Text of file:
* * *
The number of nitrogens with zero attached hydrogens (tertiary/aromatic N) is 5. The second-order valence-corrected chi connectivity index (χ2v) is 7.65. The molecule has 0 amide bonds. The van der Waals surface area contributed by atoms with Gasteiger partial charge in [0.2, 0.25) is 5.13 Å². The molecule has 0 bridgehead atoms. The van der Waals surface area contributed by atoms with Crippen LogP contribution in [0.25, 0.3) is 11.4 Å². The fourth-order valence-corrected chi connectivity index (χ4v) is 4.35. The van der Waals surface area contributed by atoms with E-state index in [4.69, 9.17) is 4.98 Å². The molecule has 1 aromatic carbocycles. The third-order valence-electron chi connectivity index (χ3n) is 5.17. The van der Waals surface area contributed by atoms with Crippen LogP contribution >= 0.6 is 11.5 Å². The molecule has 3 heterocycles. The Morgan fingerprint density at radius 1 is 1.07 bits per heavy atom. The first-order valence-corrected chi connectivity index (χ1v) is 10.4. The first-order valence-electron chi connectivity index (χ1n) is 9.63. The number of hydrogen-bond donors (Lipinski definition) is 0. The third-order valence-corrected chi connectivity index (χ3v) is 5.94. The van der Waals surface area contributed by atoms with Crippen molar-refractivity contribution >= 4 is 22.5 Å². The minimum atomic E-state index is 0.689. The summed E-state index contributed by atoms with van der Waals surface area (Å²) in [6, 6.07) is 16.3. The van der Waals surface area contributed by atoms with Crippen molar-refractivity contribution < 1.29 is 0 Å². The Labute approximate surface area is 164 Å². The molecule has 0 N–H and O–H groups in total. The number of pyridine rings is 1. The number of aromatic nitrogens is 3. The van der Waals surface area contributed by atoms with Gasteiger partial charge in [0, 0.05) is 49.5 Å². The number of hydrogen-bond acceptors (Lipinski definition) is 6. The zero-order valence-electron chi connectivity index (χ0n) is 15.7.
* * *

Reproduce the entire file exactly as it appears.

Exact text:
The number of nitrogens with zero attached hydrogens (tertiary/aromatic N) is 5. The second-order valence-corrected chi connectivity index (χ2v) is 7.65. The molecule has 0 amide bonds. The van der Waals surface area contributed by atoms with Gasteiger partial charge in [0.2, 0.25) is 5.13 Å². The molecule has 0 bridgehead atoms. The van der Waals surface area contributed by atoms with Crippen LogP contribution in [0.25, 0.3) is 11.4 Å². The fourth-order valence-corrected chi connectivity index (χ4v) is 4.35. The van der Waals surface area contributed by atoms with E-state index in [4.69, 9.17) is 4.98 Å². The molecule has 1 aromatic carbocycles. The third-order valence-electron chi connectivity index (χ3n) is 5.17. The van der Waals surface area contributed by atoms with Crippen LogP contribution >= 0.6 is 11.5 Å². The molecule has 3 heterocycles. The Morgan fingerprint density at radius 1 is 1.07 bits per heavy atom. The first-order valence-corrected chi connectivity index (χ1v) is 10.4. The first-order valence-electron chi connectivity index (χ1n) is 9.63. The number of hydrogen-bond donors (Lipinski definition) is 0. The third-order valence-corrected chi connectivity index (χ3v) is 5.94. The van der Waals surface area contributed by atoms with Crippen molar-refractivity contribution >= 4 is 22.5 Å². The minimum atomic E-state index is 0.689. The summed E-state index contributed by atoms with van der Waals surface area (Å²) in [6, 6.07) is 16.3. The van der Waals surface area contributed by atoms with Crippen molar-refractivity contribution < 1.29 is 0 Å². The Labute approximate surface area is 164 Å². The molecule has 0 N–H and O–H groups in total. The number of pyridine rings is 1. The number of aromatic nitrogens is 3. The van der Waals surface area contributed by atoms with Gasteiger partial charge in [0, 0.05) is 49.5 Å². The number of hydrogen-bond acceptors (Lipinski definition) is 6. The zero-order valence-electron chi connectivity index (χ0n) is 15.7.